Sunday October 22, 2017

Feeling guilty about your money and ability to spend it

Listen 4:48

Until the age of six, Gwen Merz says that her family was on every form of social assistance you can imagine.

Her single mom worked at a large retail store while supporting three kids. 

Gwen Merz

Gwen Merz (Courtesy of Gwen Merz)

"We ate a lot of peanut butter and jelly sandwiches, and peanut butter and honey sandwiches. Basically, cheap but filling foods," says Gwen.

Things changed when Gwen's mother married into the middle class. 
  
Gwen says she still worked hard in high school to get a college scholarship and that she worked during college to graduate with no debt. She was able to secure a high paying job early on in her career and makes around 70,000 USD.

But, that time living with very little still influences her relationship to money. Having a disposable income is something that gives Gwen a sense of both pleasure and guilt.

"On the one hand, I feel really proud of where I've come because I worked really hard for everything that I've got...But on the other hand, I see that my friends and family work just as hard as I do and they're not reaping the same rewards that I am."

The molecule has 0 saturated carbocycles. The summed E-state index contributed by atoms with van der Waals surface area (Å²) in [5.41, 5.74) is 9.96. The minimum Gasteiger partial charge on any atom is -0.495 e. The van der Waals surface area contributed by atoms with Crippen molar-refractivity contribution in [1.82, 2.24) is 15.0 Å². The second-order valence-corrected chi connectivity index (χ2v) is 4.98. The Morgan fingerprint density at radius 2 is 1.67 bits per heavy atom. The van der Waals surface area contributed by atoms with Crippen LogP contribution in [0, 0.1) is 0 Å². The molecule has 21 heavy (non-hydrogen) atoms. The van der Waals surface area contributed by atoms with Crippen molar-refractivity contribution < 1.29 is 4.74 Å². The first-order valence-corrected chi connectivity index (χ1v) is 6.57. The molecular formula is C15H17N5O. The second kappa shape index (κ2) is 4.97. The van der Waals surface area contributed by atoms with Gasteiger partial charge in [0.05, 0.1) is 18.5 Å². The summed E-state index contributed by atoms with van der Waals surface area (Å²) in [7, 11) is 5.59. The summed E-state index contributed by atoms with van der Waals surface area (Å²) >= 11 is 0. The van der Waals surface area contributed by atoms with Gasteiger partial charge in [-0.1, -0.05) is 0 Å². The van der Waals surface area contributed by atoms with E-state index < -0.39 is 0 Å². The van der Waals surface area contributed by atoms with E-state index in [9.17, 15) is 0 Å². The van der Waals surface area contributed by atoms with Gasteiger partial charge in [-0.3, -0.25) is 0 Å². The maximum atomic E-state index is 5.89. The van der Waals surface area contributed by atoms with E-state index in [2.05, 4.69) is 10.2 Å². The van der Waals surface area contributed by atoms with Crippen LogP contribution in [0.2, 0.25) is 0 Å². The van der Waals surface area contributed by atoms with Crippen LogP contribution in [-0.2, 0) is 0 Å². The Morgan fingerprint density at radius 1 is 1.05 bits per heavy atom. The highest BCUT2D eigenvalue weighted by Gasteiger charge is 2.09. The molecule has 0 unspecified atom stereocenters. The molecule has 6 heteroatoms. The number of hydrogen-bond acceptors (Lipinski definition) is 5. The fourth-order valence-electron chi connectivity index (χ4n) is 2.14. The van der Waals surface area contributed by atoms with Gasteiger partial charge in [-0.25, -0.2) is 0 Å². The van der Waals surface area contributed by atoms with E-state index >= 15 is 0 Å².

Gwen remembers a moment when her sister — who Gwen says lives comfortably because she budgets really well for her family — had to ask Gwen for a loan because of unforeseen circumstances. 

"I felt a little guilty because I had far more money than I needed to take care of myself on hand and was able to very easily give her the money and I didn't miss that money at all…

"Her job doesn't pay anywhere near what mine does, even though she's the main breadwinner for her family, whereas I'm still single and don't have anybody to support and earn far more money than she does."

For Gwen the pleasure of having disposable income comes from not having to worry about money. The guilt comes from the fact that those you love still do.